Peter Thompson: No easy task.

Nigel Westlake: No easy task, having sort of used all my energy to get all the anchors and stuff on board. So once aboard we just decided to go with the storm and we were surfing down these waves at about 15 knots without any sails up. Eventually dawn came and the mists cleared and we could see a headland and the radio started working again at that point and my dad got in touch with the local coastguard and described to them what he could see of the coast which was this sort of rocky headland and he said ‘Oh, that’s Cape Capricorn, head towards that and you’ll find an inlet behind that Cape where you can escape from the storm.’ So yeah, that was the initiation to The Great Barrier Reef, if you like. From then on it was plain sailing, I’m happy to say.

Peter Thompson: That situation where, who knows, you may have been decisive in saving your father’s life, did that change your relationship?

Nigel Westlake: It did but really it bonded us in a way that I had never felt before. I mean I was a fifteen year old airhead adolescent, completely self-obsessed and obsessed with my girlfriend at the time. That was kind of all that I was thinking of and it was a rite of passage for me. It woke me up in a sense, I felt that I came to my senses in many ways and I think my dad could see that and having gone through that incredible ordeal, it created this bond and brought us very close.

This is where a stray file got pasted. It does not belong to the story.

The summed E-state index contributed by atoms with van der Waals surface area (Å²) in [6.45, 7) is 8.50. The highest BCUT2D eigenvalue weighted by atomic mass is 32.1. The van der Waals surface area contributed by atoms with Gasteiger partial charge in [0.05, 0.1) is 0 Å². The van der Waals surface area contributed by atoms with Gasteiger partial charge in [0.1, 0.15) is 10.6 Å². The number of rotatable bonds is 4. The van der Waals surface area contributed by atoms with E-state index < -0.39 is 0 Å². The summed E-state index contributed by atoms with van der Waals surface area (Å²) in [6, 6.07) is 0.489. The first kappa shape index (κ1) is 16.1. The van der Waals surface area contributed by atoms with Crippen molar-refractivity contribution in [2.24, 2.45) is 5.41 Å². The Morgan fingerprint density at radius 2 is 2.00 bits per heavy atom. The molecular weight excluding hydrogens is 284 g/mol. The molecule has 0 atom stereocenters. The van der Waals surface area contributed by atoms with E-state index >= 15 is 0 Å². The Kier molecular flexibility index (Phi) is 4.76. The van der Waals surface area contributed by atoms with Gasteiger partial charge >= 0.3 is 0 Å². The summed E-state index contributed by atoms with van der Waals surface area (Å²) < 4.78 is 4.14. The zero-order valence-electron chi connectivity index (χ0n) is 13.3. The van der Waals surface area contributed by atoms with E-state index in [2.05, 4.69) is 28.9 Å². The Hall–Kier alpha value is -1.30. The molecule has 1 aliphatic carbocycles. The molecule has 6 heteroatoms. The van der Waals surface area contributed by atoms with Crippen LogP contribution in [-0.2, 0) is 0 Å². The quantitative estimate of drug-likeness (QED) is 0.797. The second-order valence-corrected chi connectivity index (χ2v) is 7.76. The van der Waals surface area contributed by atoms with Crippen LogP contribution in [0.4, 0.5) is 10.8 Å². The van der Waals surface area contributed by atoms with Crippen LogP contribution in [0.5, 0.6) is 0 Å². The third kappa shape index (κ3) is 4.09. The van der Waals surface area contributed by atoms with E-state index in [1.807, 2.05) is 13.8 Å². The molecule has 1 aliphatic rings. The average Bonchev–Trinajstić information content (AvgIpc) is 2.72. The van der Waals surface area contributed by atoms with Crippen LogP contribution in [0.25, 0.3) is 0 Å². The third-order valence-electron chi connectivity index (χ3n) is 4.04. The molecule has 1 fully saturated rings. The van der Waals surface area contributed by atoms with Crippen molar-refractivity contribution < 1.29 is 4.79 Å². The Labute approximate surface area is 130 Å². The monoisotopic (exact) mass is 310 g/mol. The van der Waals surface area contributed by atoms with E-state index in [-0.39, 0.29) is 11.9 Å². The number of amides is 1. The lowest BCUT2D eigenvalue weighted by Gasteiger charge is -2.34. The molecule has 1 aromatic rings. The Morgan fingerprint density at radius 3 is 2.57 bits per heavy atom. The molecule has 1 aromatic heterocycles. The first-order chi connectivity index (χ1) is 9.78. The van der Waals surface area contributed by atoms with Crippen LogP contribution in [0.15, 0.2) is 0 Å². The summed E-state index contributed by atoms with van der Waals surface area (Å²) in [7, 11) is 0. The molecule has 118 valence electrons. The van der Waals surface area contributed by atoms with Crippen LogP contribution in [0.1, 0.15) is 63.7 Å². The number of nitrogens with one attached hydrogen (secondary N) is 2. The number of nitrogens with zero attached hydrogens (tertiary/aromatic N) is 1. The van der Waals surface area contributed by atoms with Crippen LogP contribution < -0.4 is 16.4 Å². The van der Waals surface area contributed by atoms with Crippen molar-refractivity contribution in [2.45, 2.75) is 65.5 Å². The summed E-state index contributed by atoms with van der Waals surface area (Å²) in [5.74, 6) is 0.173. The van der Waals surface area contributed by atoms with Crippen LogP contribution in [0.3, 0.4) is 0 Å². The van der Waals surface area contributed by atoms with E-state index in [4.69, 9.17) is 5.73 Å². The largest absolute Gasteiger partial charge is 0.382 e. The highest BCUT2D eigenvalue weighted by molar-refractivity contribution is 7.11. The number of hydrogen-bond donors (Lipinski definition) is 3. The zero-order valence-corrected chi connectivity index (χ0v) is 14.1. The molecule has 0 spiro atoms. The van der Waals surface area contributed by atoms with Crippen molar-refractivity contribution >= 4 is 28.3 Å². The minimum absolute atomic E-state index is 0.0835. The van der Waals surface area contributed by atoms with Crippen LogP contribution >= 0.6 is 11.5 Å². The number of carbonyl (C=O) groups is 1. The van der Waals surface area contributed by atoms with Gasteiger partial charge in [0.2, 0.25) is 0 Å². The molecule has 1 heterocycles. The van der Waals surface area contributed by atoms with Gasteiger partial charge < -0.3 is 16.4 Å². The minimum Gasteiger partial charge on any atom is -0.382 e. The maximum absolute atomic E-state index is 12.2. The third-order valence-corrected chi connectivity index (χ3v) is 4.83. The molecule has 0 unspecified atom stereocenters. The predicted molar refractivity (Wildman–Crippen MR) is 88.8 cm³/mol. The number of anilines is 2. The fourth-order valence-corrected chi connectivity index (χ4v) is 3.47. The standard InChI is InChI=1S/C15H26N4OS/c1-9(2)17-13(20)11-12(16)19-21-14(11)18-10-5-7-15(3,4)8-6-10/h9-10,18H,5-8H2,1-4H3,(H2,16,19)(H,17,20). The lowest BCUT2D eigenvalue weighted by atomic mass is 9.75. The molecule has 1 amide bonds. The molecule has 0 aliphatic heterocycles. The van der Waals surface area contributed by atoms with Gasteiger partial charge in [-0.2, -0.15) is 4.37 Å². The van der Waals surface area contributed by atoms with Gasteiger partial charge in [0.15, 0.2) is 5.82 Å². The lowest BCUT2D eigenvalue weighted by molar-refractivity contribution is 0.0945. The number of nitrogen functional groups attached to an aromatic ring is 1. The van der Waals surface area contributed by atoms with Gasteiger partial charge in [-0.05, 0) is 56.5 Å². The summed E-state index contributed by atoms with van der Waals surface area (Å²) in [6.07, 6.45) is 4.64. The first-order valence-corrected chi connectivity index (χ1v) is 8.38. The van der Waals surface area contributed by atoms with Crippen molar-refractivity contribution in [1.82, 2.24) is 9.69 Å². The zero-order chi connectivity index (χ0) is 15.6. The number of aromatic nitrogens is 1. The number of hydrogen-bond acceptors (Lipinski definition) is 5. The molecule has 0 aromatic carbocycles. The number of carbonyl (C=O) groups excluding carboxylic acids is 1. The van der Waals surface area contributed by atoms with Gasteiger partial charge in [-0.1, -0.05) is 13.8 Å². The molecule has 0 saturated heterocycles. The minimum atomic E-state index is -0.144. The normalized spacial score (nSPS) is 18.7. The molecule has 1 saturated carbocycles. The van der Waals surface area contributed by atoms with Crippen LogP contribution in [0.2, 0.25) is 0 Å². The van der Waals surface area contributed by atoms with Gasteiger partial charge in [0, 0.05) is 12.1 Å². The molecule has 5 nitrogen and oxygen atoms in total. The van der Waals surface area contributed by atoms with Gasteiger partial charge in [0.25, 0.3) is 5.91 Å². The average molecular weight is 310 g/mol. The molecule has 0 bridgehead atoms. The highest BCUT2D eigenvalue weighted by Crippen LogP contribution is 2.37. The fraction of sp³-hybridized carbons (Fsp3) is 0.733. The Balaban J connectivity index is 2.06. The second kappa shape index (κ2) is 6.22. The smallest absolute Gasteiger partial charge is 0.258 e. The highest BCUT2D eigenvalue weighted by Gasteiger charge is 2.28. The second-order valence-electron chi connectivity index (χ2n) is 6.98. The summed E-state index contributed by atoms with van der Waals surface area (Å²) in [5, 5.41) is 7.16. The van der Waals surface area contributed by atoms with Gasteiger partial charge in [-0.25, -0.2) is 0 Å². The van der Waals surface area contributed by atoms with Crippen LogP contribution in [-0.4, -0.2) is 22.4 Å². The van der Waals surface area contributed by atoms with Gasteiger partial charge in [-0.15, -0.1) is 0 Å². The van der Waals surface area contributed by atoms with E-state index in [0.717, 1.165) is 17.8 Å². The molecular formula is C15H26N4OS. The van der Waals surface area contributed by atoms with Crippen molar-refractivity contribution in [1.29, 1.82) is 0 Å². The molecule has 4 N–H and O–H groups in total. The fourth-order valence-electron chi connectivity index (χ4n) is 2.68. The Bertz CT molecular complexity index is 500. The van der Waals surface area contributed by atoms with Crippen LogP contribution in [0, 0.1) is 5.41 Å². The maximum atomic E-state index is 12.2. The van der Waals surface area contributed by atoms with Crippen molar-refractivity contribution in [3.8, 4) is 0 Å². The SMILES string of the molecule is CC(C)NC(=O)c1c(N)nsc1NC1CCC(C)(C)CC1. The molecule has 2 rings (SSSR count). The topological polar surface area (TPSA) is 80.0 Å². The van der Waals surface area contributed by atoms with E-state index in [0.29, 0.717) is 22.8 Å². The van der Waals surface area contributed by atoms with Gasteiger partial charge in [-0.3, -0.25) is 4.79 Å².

Peter Thompson: Which has been enduring.

Nigel Westlake: Indeed, yes. It was a very defining factor in our relationship.

Peter Thompson: Do you re-visit that night when you compose?

Nigel Westlake: Well, it’s funny you should ask that because I wrote a piece for the Melbourne Symphony a couple of years ago called Between Silence and Moonlight and I played it to my family at a gathering and my sister said ‘Oh, that sounds like Masthead Island’ because it’s quite a tumultuous, it goes through areas of frenetic activity and so on. I think you pack those life experiences away and into your sub-conscious and you’re always drawing upon them. They are the food of composition for me, those types of experiences and even though you’re not consciously re-creating them, the intensity of those types of occurrences are the stuff that drives you to do what you do.

Peter Thompson: You mention your younger sister Kate who was very gifted musically.